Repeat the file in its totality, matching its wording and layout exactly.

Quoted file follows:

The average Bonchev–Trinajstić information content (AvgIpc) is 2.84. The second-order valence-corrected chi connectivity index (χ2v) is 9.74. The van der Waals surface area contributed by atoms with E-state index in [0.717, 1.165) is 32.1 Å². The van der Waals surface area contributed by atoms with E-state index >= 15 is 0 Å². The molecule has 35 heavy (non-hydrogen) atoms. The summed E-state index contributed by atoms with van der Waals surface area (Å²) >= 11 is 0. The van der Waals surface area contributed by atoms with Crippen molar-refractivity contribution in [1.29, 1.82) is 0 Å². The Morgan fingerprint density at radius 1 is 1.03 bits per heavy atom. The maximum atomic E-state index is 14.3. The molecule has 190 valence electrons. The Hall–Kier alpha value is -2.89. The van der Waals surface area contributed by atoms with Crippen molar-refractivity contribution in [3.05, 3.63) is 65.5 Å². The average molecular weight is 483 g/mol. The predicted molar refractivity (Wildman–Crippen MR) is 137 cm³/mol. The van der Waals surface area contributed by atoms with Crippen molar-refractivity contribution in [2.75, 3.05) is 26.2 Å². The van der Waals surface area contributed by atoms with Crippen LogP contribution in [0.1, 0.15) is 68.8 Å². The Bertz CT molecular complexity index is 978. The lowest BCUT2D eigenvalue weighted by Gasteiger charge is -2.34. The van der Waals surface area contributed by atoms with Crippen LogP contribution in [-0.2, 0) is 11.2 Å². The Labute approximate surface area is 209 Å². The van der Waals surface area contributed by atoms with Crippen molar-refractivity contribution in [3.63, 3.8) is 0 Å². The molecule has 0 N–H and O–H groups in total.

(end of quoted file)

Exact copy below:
The average Bonchev–Trinajstić information content (AvgIpc) is 2.84. The second-order valence-corrected chi connectivity index (χ2v) is 9.74. The van der Waals surface area contributed by atoms with E-state index in [0.717, 1.165) is 32.1 Å². The van der Waals surface area contributed by atoms with E-state index >= 15 is 0 Å². The molecule has 35 heavy (non-hydrogen) atoms. The summed E-state index contributed by atoms with van der Waals surface area (Å²) >= 11 is 0. The van der Waals surface area contributed by atoms with Crippen molar-refractivity contribution in [1.29, 1.82) is 0 Å². The Morgan fingerprint density at radius 1 is 1.03 bits per heavy atom. The maximum atomic E-state index is 14.3. The molecule has 190 valence electrons. The Hall–Kier alpha value is -2.89. The van der Waals surface area contributed by atoms with Crippen molar-refractivity contribution in [3.05, 3.63) is 65.5 Å². The average molecular weight is 483 g/mol. The predicted molar refractivity (Wildman–Crippen MR) is 137 cm³/mol. The van der Waals surface area contributed by atoms with Crippen molar-refractivity contribution in [2.75, 3.05) is 26.2 Å². The van der Waals surface area contributed by atoms with Crippen LogP contribution in [0.1, 0.15) is 68.8 Å². The Bertz CT molecular complexity index is 978. The lowest BCUT2D eigenvalue weighted by Gasteiger charge is -2.34. The van der Waals surface area contributed by atoms with Crippen LogP contribution in [-0.2, 0) is 11.2 Å². The Labute approximate surface area is 209 Å². The van der Waals surface area contributed by atoms with Crippen molar-refractivity contribution in [3.63, 3.8) is 0 Å². The molecule has 0 N–H and O–H groups in total.